Gold Jewelry

If you’re keen to invest in gold, but the idea of bullion bars, coins and rounds doesn’t sound interesting, you might consider investing in gold jewelry. Investing in the staying power of gold by buying high-quality jewelry can be a convenient and aesthetically pleasing way of enjoying your investment instead of letting it sit in a vault or safety deposit box.

Buying gold jewelry can be rewarding, but it requires some research and market savvy. Unlike bars or ingots, gold jewelry retains its value based not on just how much precious metal it contains, but other factors as well. Jewelry can be worth more (or less) based on its rarity, design, designer and other somewhat unpredictable factors.

A Gold Watch by Cartier

A Gold Watch by Cartier

A limited-edition, beautifully-crafted jewelry piece designed by an esteemed manufacturer or brand will warrant a higher price than one that’s mass produced. For instance, a 24-karat gold necklace from a famous designer such as Tiffany’s or Cartier can be worth many times more than that of gold jewelry (with similar gold content) produced by an unknown jeweler.

Spot Prices vs. Markups

Among all forms of physical gold, jewelry items have the highest markup. Most jewelry is marketed towards buyers looking for a beautiful new accessory, not a solid investment. Purchasing jewelry from a retailer almost guarantees a markup of 100% or more. That means, the retail price of a jewelry item may be twice the spot price for bullion of comparable gold content. Consider the additional amount you pay a ‘premium’ for the designers skills and effort.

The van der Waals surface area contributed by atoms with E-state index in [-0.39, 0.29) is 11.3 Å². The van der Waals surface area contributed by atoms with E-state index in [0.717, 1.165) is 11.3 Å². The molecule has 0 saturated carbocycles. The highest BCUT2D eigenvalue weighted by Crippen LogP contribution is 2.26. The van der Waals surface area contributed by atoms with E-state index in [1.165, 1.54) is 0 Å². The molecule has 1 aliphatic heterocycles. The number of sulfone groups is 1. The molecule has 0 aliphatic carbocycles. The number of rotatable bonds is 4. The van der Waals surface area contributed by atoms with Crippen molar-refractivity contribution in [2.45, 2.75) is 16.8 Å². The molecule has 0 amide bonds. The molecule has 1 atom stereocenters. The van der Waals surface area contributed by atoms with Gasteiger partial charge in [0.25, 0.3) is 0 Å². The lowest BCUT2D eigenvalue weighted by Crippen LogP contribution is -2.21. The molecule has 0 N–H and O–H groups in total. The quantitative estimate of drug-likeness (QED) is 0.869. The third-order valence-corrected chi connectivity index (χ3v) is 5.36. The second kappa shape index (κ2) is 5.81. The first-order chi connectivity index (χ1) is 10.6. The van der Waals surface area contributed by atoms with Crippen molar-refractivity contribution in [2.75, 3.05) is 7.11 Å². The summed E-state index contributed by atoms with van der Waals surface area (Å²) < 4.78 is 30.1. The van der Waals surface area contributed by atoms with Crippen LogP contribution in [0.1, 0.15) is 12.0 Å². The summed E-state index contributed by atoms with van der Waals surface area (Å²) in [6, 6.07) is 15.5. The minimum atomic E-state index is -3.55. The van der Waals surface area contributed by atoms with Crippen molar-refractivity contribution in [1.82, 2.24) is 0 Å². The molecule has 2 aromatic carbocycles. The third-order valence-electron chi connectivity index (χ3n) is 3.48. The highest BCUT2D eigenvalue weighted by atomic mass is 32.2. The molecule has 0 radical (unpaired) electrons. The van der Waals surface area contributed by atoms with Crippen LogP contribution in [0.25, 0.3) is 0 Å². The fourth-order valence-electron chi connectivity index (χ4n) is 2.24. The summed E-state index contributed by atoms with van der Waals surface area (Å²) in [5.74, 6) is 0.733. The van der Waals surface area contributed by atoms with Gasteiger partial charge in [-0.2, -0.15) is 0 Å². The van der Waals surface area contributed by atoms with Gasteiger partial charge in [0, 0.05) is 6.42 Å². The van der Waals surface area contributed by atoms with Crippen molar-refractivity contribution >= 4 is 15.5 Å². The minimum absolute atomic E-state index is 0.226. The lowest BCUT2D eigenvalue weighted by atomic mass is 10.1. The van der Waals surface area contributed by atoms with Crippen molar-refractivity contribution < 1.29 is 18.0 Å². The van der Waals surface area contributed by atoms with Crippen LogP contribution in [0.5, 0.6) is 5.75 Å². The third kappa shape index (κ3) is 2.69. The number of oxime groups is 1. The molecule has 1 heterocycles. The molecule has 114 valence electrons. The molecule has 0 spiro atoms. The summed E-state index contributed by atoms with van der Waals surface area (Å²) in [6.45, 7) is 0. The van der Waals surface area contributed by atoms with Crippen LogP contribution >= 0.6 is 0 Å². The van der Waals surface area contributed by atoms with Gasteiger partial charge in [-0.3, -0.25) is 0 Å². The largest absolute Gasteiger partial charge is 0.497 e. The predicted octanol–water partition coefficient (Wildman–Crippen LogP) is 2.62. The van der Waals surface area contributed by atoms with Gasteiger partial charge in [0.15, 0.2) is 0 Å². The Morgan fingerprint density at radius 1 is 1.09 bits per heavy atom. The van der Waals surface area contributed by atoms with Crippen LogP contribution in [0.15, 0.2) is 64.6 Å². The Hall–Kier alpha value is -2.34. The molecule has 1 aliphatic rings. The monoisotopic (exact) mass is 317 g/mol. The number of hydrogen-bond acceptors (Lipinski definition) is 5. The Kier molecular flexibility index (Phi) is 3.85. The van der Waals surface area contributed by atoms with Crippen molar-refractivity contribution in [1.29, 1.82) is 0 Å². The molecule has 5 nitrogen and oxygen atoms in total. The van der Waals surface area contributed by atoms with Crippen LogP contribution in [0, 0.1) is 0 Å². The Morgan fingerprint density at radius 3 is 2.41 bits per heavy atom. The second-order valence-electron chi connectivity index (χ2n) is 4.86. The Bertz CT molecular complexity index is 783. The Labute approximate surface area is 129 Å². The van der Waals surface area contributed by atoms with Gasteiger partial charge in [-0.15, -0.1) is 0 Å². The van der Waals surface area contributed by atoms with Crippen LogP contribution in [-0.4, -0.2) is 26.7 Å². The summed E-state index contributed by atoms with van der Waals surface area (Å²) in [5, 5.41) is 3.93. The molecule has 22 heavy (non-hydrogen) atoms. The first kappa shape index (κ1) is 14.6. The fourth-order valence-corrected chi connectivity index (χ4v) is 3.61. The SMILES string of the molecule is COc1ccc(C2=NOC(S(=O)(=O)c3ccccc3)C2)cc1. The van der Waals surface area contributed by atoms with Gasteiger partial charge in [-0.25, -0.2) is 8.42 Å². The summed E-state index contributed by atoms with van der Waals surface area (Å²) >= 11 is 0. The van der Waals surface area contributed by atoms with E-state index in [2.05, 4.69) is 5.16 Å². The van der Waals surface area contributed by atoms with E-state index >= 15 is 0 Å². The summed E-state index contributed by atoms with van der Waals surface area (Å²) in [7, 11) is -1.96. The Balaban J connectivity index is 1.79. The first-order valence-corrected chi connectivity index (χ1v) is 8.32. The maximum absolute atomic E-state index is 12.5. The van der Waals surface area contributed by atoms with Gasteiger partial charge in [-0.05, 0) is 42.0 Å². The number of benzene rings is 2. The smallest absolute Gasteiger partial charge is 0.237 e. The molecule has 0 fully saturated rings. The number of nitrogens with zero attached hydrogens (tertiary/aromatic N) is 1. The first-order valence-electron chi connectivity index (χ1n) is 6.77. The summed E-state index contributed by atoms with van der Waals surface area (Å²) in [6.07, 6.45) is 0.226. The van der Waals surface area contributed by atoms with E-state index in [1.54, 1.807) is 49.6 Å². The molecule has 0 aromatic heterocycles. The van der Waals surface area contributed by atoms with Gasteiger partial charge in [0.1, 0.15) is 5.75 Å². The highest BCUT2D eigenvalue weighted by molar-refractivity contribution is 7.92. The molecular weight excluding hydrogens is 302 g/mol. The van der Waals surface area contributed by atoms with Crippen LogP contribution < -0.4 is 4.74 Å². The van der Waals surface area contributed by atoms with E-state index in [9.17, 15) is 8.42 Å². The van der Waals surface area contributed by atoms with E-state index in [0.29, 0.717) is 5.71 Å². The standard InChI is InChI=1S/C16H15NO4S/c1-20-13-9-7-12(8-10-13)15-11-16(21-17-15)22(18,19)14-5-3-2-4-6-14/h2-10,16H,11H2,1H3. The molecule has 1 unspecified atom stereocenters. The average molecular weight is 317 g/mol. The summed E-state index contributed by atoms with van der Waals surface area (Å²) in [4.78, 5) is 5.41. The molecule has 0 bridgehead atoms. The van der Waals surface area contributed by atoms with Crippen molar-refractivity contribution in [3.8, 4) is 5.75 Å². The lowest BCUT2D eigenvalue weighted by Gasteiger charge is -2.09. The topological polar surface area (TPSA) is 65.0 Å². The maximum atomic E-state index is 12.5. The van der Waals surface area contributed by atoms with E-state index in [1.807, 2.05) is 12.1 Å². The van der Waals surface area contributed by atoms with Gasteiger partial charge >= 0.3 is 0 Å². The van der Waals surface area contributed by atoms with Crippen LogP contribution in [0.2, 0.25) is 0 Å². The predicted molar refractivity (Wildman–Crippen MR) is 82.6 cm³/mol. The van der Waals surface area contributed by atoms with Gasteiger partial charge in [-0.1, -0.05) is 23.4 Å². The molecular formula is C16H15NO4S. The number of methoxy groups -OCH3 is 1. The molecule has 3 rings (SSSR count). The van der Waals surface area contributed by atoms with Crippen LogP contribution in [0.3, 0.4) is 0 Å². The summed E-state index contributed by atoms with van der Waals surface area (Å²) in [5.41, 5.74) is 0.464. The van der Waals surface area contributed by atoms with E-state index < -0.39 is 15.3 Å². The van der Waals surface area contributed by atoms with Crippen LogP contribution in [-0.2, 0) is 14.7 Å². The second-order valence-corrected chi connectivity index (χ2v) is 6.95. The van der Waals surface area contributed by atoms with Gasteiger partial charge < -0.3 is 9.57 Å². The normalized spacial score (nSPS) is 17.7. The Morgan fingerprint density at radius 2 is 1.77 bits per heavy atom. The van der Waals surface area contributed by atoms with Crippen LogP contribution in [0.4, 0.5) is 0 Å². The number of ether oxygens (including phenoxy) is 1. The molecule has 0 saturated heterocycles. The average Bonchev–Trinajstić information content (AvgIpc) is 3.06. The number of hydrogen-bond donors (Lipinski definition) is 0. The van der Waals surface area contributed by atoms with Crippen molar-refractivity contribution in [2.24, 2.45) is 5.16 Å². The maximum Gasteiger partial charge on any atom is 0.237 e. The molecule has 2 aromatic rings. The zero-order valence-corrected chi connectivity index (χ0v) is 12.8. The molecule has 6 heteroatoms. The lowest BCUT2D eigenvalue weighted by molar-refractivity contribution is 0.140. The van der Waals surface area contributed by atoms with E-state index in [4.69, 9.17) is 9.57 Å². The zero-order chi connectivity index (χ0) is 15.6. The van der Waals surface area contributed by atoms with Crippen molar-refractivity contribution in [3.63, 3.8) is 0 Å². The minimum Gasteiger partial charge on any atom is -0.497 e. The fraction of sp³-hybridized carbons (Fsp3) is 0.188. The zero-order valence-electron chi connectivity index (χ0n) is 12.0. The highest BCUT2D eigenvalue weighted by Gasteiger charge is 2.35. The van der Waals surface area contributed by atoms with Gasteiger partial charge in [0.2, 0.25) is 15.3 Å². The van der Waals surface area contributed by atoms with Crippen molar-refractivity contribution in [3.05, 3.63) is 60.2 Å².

When considering investing in gold, necklaces, rings or earrings will retain their value, but this may not make up for the staggering markups. In most cases, jewelry is not meant to be investment assets. Still, if you want to diversify your gold portfolio, look for great deals in gold jewelry at auctions, estate sales or specialized online vendors, and certainly not the mall!

Purity

It’s important to remember that, while jewelry is made to be worn, pure gold is not. As such, the two have different scales of measurement. Physical gold is measured in karats for jewelry and decimal purity for bullion. You may have heard of a 24-karat gold ring or a 0.9999 pure gold bar.

Don’t be mystified or confused by what a ‘karat’ is or whether 22-karat gold is purer than 0.9999 fine gold (hint: it’s not). The karat, also spelled carat, is simply a unit that measures how much pure gold is in a particular piece of jewelry.  Gold assayers determine carats by how much pure gold there is, divided by how much the whole piece being considered weighs, and then multiply it by 24. A 10 gram ring with 8 grams of gold in it, for example, would be said to be a 19-karat ring. (19 karat = 24 x [8/10])

Another way of measuring purity that is already used extensively in gold bullion and coin assaying is called ‘millesimal fineness.’ Like karats, the name is scarier than the math: this type of measurement simply measures purity out of 1000. Our same 10 gram ring with 8 grams of gold would be said to have a fineness of 800. (800 fineness = 8/10.)

Jewelry Investment

We always recommend investing in gold bullion due to the low over spot premiums, but if you are determined to add gold jewelry to your investment portfolio, consider purchasing pieces from renowned brands and only deal with reputable suppliers. In addition, it is important to note that 24-karat gold is very soft and can be damaged by mishandling. Don’t dent or ding your investment because of a few moments’ carelessness.